Here is an extended bfeeding fact sheet:http://www.kellymom.com/bf/bfextended/ebf-benefits.html
It includes the information:
Extended Breastfeeding Fact Sheet
|In the second year (12-23 months), 448 mL of breastmilk provides:
29% of energy requirements
43% of protein requirements
36% of calcium requirements
75% of vitamin A requirements
76% of folate requirements
94% of vitamin B12 requirements
60% of vitamin C requirements
Also on kellymom:
Breastmilk whole cow's milk 2% cow's milk
cholesterol 43 mg/cup 33 mg/cup 18 mg/cup
fat 11.2 g/cup 8 g/cup 5 g/cup
IME, there is no reason to think that the fat content of bmilk reduces by 30% after one year. In fact, many studies have shown that as baby weans the nutrients in bmilk become *more* concentrated (so they are recieving the same amount in less volume).
Bfed babies/toddlers are growing how children are *supposed* to grow. How their individual body is *supposed* to grow. While many children double their birthweight in 4-6 months, it often takes 6-8 months for the tripling and it can be years before they quadruple their weight.
My children have always been healthy.
doubled = 4.5 months
tripled = 2 years
quadrupled = 3.25 years
doubled = 3.5 months
tripled = 18 months
quadrupled = 3.25 years
Growth HAS to slow down. THAT is healthy. If children maintained their rate of weight gain from the first six months (and assume that is not *that* quick, but simply doubling by 6 months) an 8 lb baby would weigh 16 lbs at 6 months, 32 lbs at one year, 64 lbs at 18 months, etc...
If they simply maintained the amount of gain, they would weigh 16 months at 6 months, 24 lbs at a year, 32 lbs at 18 months, 40 lbs at two years, 48 lbs at 2.5 and 54 lbs at 3. *THIS* is the rate of gain your pediatrician is saying is "healthy" (ie, no plateu). It is NOT. Children are *not* supposed to gain 16 lbs a year throughout their childhood. Heck, not even toddlerhood. While the average baby gains something like 14 lbs their first year, that is supposed to drop down to the range of 5 lbs the 2nd year and often drops down even further.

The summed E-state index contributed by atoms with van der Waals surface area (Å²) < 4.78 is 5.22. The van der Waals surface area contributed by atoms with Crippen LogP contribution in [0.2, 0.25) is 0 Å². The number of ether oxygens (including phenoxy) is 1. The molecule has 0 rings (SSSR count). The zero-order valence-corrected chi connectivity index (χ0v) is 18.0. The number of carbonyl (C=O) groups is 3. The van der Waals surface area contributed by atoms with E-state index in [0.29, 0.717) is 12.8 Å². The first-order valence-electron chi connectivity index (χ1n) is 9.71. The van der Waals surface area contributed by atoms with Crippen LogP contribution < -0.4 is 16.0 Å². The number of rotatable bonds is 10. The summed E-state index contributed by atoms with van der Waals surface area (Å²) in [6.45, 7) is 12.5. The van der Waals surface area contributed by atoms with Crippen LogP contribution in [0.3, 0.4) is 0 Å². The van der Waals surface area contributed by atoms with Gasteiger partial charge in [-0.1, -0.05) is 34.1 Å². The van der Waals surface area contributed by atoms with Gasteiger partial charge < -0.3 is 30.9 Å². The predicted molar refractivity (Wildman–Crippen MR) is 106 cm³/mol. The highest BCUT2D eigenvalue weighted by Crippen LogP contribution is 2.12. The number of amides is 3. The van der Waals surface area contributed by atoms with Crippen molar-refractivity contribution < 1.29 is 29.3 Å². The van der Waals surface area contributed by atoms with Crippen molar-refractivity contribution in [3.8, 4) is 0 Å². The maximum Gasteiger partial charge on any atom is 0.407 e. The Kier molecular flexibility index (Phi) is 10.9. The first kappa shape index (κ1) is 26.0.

According to the CDC weight charts, the "average" girl (50%) will weigh aropund 7.5 lbs at birth and 15.75 lbs at 6 months (this is not the bfed baby chart, you'll notice, which would have shown a quicker weight gain over those months). So a gain of 8.25 lbs in 6 months. The next 6 months would see a gain of right around 5.25 lbs to right around 21 lbs. (so three less pounds in that 6 month period! which would be even more dramatic for a bfed baby). At 18 months that "average" child would have gained just over 3 lbs, bringing their total weight to just over 24 lbs (so over 2 lbs LESS again over that three month period).http://www.cdc.gov/nchs/data/nhanes/...l/cj41l018.pdf
|The pediatrician did say that this slow-down in weight gain is typical in breastfed babies (which I already knew) but she says this is because breastfed toddlers aren't getting proper nutrition.
This is simply incorrect. *All* toddlers grow slower than they did as babies (well, the vast majority). That is healthy and expected. Why it is more obvious in bfed toddlers (and by "toddlers" I mean children who are bfed past 6 months) is that their early weights are "artificially" (
) inflated on very early growth charts. Humans are *supposed* to grow extreamly quickly from birth to 4-6 months and slow down from then. Formula fed babies (which the charts are primarily based on, esp after 3 months since it proportional representation even on new charts) instead grow linerally (NOT healthy) for almost the entire first year. Even, then, though, you still see (in the CDC charts) that ALL babies do slow down!
I *cannot* believe a doctor in this day and age would suggest fried foods as a way to increase fat intake--- at least consider avacados if you want to increase fat! And healthy oils. I have not done research recently, but when my DD was young (she is now always 7) the *ultimate* diet for a 12 month old was considered to still be getting *at least* 75% of calories from bmilk.
Replacing bmilk with cow's milk will NOT increase your child's fat intake. It simply won't. Just as so many peds recommend increased solids at 6 months to increase calorie intake--- replacing full fat milk with no-fat fruit, veggies & low-fat grains generally. They just don't know better. But, IMO, since they are being *paid* to know better they sure as heck should.